The voice of Alison Crockett, perfectly placed, touches us with an emotional sincerity, we swallow each of her words that put our little feverish brains into action, a talent like this cannot be invented. Anthony Branker's compositions are luxuriously packaged in both classical and jazz forms, blending and intermingling to the point of no longer knowing what planet we are on, except for that of an exceptional composer, in front of whom one can feel small, due to the grandeur of his work. Musical beauty in the service of thought, or perhaps the reverse, the composer clearly loves instruments, knows how to perfectly showcase them, and uses them to prolong the reflections that Alison Crockett's voice gives us. We come out of this musical proposal, like a play, with images in our heads and deep questions about the propositions that are made to us.
It would be wonderful to see this work on stage, to enjoy the reality of this wonderful gift that Anthony Branker gives us. I would like to thank Mr. Anthony Branker without whom we could not have made this review. The teams of Paris-Move and Bayou Blue Radio placed the "indispensable" sticker on the cover, without a word, completely impressed by this album.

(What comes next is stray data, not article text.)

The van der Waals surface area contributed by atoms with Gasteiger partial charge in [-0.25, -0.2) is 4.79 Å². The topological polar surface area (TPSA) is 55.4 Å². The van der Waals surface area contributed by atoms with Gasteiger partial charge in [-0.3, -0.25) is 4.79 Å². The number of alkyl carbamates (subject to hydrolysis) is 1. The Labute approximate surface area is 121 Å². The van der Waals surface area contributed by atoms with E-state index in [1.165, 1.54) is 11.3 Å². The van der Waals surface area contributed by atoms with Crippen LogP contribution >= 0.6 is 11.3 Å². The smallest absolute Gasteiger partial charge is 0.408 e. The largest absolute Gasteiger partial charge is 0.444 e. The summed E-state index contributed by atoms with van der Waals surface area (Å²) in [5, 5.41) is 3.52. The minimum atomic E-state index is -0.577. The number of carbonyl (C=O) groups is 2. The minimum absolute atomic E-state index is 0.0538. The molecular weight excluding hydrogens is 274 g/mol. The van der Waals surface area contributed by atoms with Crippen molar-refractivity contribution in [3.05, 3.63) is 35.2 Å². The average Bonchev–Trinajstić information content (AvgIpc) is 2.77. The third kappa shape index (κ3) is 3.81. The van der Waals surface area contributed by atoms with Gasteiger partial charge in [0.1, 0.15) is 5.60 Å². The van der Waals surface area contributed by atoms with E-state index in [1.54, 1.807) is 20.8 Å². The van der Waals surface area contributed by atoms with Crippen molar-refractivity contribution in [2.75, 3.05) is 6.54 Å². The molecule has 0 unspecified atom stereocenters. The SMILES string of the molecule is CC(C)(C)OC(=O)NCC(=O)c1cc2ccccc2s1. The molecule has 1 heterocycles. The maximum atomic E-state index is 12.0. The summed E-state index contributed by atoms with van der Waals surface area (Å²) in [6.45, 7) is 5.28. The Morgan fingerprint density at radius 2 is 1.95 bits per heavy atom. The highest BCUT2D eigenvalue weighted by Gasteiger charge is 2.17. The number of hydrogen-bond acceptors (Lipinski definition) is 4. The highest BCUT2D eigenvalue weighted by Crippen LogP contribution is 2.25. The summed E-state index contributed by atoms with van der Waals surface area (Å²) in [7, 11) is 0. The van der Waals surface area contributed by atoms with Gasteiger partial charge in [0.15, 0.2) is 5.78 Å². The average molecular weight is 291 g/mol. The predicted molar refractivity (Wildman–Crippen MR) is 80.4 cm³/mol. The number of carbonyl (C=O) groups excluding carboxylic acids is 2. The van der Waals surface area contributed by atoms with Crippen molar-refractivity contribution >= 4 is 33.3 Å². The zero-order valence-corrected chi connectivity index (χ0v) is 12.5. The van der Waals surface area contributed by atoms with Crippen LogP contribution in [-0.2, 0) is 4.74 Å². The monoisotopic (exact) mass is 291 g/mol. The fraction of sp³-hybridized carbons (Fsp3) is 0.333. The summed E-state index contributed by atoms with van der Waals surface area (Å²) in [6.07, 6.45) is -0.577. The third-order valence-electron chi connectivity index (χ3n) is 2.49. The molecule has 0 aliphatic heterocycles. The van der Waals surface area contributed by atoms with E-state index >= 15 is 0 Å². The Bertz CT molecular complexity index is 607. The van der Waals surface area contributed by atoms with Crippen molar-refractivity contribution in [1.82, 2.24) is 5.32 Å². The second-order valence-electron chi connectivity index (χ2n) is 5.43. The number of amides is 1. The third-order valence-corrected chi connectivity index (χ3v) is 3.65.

Donald Edwards - Drums
Fabian Almazan - Piano
Remy Le Boeuf - Saxophone
Alison Crockett - Vocals
Walter Smith III - Tenor Saxophone
Linda May Han Oh - Bass
Philip Dizack - Trumpet
Pete McCann - Guitar

1. The Door of No Return (08:53)
2. Sundown Town (07:21)
3. I, Too, Sing America (04:04)
4. Indivisible (06:04)
5. We Went Where the Wind Took Us (04:47)
6. What Place Can Be for Us? (08:30)
7. Sunken Place (04:43)
8. The Trail of Tears to Standing Rock (06:03)
9. Sanctuary City (05:42)
10. Placeless (05:45)

wydano: 2023-05
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Origin Records (USA)
Anthony Branker & Imagine
What Place Can Be for Us? - A Suite in Ten Movements